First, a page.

The survey that has been engaged in hitherto has not been able to conceal that the undertaking of education is in difficulty in almost all latitudes. This is certainly the case in the West where by now reference is openly made to an ‘educational emergency’  and where not rarely the very idea of education seems to have been lost. But it is also the case in the rest of the globe. As the Algerian intellectual Mustapha Cherif, formerly the Minister for Higher Education and Scientific Research, wrote with critical lucidity in an article published specifically in the last issue of Oasis: ‘In the Muslim world…Society falls between the anvil and the hammer: there are the ignorant who censor society and level it downwards and there are groups that practise a mimetic approach based on immoral modernism.’ In many post-colonial societies the system of state and non-state schools has still not managed to assure mass quality education. And yet, Cherif goes on, ‘as regards the defence of its own sovereignty a country depends on its capacity to produce and assimilate knowledge.’ In many cases it is the linguistic question that becomes a mirror of the difficult relationship with modernity. What does it mean for a student to receive a humanistic and religious formation in his or her own national language and a scientific education in English or French? Does one not insinuate the idea that the two areas of knowledge are incommunicable, opening thereby the road to schizophrenic attitudes that facile artificial concordances between science and faith cannot hope to heal? Let us not forget, for that matter, that it is specifically the linguistic question that led us to decide to publish the journal Oasis in its singular editorial formula.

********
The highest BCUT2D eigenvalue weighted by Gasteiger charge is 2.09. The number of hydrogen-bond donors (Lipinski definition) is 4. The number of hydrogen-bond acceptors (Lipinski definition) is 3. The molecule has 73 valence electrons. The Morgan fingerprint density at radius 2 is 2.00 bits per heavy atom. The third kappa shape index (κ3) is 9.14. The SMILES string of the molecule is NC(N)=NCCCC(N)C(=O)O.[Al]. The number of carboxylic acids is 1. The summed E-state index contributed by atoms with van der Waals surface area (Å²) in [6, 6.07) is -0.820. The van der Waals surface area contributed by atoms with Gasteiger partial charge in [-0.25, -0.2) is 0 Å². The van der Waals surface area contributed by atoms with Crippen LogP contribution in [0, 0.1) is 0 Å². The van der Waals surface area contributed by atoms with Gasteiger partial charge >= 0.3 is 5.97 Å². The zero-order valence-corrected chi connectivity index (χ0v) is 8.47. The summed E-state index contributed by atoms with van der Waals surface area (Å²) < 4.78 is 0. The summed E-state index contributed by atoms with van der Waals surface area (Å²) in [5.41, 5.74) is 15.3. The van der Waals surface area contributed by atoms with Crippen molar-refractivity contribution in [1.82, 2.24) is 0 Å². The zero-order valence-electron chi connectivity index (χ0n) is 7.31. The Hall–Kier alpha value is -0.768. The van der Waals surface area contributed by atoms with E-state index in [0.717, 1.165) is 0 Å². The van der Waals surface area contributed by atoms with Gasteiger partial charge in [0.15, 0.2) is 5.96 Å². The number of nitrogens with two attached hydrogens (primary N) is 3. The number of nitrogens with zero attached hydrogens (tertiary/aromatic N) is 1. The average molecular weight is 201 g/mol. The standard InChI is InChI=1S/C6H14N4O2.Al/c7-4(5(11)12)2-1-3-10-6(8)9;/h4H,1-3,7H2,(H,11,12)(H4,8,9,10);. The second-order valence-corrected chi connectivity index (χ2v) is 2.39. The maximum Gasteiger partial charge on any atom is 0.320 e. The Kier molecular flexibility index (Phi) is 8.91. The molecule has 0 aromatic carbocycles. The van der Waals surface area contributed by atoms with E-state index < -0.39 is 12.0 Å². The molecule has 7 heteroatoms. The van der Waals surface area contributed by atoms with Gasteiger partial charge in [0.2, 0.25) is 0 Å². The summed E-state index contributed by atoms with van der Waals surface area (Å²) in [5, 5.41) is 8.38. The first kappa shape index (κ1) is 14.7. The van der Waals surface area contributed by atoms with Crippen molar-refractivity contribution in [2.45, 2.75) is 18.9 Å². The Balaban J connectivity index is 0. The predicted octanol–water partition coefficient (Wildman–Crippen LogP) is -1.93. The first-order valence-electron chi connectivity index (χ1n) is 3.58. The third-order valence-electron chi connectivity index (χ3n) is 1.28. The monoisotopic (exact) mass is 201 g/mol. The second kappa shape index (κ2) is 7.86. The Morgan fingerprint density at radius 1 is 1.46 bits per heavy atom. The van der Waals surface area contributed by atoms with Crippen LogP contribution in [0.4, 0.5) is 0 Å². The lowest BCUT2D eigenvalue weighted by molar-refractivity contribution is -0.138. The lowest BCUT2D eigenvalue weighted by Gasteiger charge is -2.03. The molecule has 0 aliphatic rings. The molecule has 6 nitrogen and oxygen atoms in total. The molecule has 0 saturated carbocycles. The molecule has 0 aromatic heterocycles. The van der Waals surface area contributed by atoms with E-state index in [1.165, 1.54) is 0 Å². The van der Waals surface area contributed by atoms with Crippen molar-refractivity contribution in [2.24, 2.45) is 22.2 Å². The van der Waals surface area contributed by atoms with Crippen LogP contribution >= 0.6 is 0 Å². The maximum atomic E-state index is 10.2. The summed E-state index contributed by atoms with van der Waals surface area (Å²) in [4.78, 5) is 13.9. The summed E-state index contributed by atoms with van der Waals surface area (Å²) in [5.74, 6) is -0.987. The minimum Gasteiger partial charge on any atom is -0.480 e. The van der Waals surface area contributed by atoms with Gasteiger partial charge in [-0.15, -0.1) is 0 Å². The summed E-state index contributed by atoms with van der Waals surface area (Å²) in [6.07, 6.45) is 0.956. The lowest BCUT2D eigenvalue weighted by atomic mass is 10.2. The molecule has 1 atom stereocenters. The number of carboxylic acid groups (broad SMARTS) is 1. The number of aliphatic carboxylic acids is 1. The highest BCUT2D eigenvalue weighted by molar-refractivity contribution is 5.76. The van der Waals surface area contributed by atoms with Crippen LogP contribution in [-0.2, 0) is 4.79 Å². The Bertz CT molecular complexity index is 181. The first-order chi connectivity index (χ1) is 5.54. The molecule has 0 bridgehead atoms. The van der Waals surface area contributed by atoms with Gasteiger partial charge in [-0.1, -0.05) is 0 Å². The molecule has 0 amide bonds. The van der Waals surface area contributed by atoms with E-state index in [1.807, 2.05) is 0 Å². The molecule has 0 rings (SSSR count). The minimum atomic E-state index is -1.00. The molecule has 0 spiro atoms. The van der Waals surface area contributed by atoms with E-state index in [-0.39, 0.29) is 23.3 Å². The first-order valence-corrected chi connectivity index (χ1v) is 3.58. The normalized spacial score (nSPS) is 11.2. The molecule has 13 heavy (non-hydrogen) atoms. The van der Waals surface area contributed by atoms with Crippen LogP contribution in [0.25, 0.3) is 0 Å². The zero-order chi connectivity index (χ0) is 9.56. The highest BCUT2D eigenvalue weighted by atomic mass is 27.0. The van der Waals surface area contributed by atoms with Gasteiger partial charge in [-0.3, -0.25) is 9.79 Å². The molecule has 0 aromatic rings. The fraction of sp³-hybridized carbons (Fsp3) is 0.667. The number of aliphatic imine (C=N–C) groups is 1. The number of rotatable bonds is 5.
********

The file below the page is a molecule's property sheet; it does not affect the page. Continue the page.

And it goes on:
However, our goal is not to indulge in critical aspects nor to formulate dubious classifications as regards the respective gravity of the educational emergencies of the East and of the West but, rather, to offer some lines of approach.
Rediscovering the Breadth of Reason
To educate we need an idea of man and above all practice of the humanum. Not an abstract idea, therefore, but an idea inevitably linked to the integral and elementary experience of every individual. Redemptor hominis states with conviction: ‘We are not dealing with the “abstract” man, but the real, “concrete”, “historical” man’.  Unfortunately, however, the idea of man implicit in large part in current educational practice, certainly in the West but also at a global level, with respect, at least, to the formation of transnational elites, is increasingly that of a divided subject: on the one hand, it is said to be rational objectivism, and, on the other, in a complementary way, emotional subjectivism. Only the first sphere is said to pertain to education, which is thus said to consist in a correct transmission of information, techniques, abilities and skills. Education in this approach would thus become a synonym for training in the use of reason, for that matter reduced to its instrumental component. Outside the field of reason, and in the final analysis also of education, is said to lie, instead, the world of the affections, the exclusive dominion of a subject who constructs and invents himself or herself in an autonomy that tends to be self-referential and dangerously fragile. In addition, one should at the least refer to the fact that this dualistic conception of the human is increasingly giving way to an absolute positivism. That which, above all as a result of the amazing discoveries of the neurosciences and bio-convergences, refer back all the expressions of the emotional, affective and moral sphere to pure cerebral activities, which in the future could, according to some, even become artificial. We are thus confronted with a conception of reason limited to the empirical-instrumental sphere that does not take into account the detailed modalities by which the human logos is exercised  but which must be at the base of an adequate idea of education.